Monday, January 12, 2009

An economist who had a love of learning

PETER KARMEL Economist, scholar 9-5-1922 - 30-12-2008

Australia ’s most influential economists, Peter Karmel, blended academic life and public service to an extent rarely achieved in Australia. Karmel, who has died in Canberra aged 86, will be best remembered for his work in education, in particular, his landmark 1973 report Schools in Australia that highlighted educational neglect and inequality across the country.
The report followed an inquiry set up by the Whitlam government and its education minister, Kim Beazley snr, aiming to use Commonwealth funds to increase the quality of education and eliminate inequality.
It led to programs for Aboriginal children, migrant children, children with special needs, technical education and adult education. A new schools commission was to oversee the programs, on a needs basis, and money was allocated to state and territory government schools for the first time.
Just before his death, Karmel had written a note to his family describing his pleasure, as the only child of a protective and possessive mother, at becoming a father of six and grandfather of 16. He wrote that his wife, Lena, was the rock on which the family was built.
Peter Karmel was born in Melbourne to Simeon and Ethel Karmel. His father, an importer, died when he was young. Being Jewish was central to his life only "in terms of one ’s ambition". His drive to succeed brought him a scholarship to Caulfield Grammar, where he was school captain.
From Melbourne University he went to the Bureau of Statistics in Canberra, where he met Lena Garrett. They married in 1946, before he took up a scholarship to Cambridge University, finishing his PhD in two years.
He returned to Melbourne University as a senior lecturer in economics in 1948 and, by 1950, at 27, was professor of economics and dean of the faculty at Adelaide University.
Karmel became Flinders University ’s first vice-chancellor in 1966. From 1962 he had been chief planner of the new university. Karmel was admired for his democratic ways at Flinders, yet his last years there coincided with student protests against authority. Being lampooned in the student press distressed him.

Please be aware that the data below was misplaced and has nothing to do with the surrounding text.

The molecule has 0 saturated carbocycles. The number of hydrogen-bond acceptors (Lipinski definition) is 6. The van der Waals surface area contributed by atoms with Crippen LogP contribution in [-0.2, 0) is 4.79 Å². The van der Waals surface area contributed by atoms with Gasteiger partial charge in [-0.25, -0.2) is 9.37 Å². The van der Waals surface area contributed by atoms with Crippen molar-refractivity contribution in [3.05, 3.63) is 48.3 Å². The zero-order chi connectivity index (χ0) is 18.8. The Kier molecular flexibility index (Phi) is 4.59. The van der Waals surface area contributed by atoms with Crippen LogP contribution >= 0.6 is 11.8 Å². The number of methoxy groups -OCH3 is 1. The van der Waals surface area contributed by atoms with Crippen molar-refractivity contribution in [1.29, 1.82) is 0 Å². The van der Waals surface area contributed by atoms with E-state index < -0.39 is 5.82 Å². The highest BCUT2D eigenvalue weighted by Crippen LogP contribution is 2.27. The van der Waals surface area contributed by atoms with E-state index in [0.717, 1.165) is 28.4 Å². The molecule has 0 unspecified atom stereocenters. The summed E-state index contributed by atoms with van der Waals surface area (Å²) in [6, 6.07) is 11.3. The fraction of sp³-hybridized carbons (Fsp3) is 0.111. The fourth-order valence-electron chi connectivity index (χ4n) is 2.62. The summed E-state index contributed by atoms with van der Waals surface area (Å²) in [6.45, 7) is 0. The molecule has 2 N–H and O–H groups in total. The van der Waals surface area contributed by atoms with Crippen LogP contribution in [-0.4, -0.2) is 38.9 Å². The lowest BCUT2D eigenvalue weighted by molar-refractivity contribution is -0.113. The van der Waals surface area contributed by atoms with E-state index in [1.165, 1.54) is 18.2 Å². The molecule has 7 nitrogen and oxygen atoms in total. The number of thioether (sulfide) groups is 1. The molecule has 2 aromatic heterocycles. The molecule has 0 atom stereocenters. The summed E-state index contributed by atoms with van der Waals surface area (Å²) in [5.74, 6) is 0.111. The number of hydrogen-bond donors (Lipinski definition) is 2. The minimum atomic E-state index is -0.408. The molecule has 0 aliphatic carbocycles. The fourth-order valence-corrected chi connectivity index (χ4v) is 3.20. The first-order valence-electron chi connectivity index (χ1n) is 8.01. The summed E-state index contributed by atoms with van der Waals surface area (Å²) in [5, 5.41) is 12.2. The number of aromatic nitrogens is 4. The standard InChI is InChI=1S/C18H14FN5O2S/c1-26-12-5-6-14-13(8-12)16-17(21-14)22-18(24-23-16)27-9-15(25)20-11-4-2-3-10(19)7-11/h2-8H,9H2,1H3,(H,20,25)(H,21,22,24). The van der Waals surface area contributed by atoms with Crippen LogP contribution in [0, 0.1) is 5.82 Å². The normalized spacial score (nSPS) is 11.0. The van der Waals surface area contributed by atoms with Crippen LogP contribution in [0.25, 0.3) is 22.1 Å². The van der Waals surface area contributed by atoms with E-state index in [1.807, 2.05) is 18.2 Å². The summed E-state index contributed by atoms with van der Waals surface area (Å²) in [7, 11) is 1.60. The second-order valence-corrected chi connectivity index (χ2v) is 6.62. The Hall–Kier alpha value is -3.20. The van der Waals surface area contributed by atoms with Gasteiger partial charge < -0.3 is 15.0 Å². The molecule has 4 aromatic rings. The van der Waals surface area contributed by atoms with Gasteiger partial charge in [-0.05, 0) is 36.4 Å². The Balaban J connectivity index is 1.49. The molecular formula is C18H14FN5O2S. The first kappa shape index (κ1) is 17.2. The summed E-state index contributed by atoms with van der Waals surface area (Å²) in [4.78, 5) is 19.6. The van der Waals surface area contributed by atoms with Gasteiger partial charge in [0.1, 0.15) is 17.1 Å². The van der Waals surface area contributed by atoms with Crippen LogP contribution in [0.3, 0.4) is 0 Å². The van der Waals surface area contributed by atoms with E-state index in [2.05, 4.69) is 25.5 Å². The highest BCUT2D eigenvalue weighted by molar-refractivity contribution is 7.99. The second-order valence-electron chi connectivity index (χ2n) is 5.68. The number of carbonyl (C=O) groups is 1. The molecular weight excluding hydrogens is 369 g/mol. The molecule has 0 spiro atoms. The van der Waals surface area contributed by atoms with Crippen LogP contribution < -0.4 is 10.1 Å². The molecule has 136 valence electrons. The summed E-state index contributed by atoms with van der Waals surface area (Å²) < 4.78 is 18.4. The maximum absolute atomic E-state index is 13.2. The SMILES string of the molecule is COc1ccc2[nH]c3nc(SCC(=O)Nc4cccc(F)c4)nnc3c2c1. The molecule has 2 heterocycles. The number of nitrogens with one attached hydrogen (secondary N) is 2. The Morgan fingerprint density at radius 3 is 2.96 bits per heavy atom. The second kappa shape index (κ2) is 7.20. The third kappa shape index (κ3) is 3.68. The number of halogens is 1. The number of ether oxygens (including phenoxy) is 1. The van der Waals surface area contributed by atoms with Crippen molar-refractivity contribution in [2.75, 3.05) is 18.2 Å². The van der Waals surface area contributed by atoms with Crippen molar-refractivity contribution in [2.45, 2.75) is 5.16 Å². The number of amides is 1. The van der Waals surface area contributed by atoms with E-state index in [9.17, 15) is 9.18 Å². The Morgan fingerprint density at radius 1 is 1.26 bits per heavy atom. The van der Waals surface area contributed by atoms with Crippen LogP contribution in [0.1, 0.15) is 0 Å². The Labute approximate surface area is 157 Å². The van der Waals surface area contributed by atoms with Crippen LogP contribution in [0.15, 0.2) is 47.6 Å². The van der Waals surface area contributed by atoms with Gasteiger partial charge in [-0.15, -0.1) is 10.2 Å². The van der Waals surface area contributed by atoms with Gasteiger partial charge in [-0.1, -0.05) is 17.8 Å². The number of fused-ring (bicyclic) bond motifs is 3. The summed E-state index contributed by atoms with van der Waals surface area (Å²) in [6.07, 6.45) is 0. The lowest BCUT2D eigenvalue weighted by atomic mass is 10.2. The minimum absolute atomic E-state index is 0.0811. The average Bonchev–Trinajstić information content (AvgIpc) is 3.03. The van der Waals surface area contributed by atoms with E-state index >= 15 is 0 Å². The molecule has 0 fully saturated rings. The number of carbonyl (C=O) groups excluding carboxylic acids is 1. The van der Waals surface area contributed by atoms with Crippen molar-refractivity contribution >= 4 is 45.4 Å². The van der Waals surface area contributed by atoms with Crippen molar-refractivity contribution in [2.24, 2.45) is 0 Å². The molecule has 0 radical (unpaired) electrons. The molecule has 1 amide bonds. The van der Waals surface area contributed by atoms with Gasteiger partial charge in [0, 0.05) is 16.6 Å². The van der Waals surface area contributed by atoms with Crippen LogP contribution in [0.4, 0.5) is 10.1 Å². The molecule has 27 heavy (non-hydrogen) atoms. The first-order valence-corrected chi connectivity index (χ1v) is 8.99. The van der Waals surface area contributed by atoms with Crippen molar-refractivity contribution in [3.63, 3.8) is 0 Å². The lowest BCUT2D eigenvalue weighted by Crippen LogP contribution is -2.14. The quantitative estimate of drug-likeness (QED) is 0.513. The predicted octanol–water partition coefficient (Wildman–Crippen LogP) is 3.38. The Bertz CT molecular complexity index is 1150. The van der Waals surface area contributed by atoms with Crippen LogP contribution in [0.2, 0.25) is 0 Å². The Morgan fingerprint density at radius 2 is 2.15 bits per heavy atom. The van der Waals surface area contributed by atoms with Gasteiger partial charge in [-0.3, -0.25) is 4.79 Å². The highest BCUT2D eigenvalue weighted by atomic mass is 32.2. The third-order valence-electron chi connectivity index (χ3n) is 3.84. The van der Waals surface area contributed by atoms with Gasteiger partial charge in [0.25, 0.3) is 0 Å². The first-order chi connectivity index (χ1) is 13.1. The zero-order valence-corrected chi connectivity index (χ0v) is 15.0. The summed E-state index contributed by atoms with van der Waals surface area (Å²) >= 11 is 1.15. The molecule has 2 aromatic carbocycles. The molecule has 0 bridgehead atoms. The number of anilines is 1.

He was chairman of the interim council of the University of Papua New Guinea (1965-69) and became its chancellor. In 1971 he returned to Canberra as chairman of the Australian
Universities Commission, which became the Commonwealth Tertiary Education Commission in 1977. He was vice-chancellor of the Australian National University (1982-87) and, for 19 years, president of the Australian Council for Educational Research.
Karmel also chaired the Australian Institute of Health and Welfare, the Academy of Social Sciences in Australia, the Canberra Institute of the Arts and the Australian National Council on AIDS.
As well as his tertiary education work, he chaired three inquiries into schools. The 1973 report, written with Jean Blackburn, established the present system, with the public, Catholic and independent sectors all funded by government.
Karmel felt that the section helping disadvantaged schools and handicapped children was the report ’s most important part. "I don ’t think there ’s quite the same enthusiasm these days for equality as there was in the 1970s," he said later. "We ought to be thinking of education as a part of life as really life itself instead of as a preparation for life." Despite its widespread acclaim, critics argue that the 1973 report brought an end to teaching the three Rs reading, writing and arithmetic and dumbed down a system that had served Australian children well.
Karmel ’s contribution to the education debate was unending.
He made a submission last year to the Bradley review of higher education, delivered to the Federal Government last month.
Two of his recommendations, a voucher system for students and a centralised and independent university regulatory body, were supported by the review.
He had long advocated an independent body to act as a buffer between universities and the government to develop education policy, arguing that various governments were too beholden to lobby groups.
He warned against creeping mediocrity in universities, arguing that it was vital for Australia to support elite researchers and academics, in much the same way that we support elite sportspeople.
Decrying the underfunding of higher education, he fought for a decentralised system to strengthen the autonomy of the institutions. In 2000 he said Australians should pay more tax to pay for a better public education system.
While he worked six days a week, Karmel always ate dinner at the family table and devoted Sundays to mowing the lawn and enjoying a roast lunch with Lena and visitors. He is survived by Lena, five daughters, a son and 16 grandchildren.


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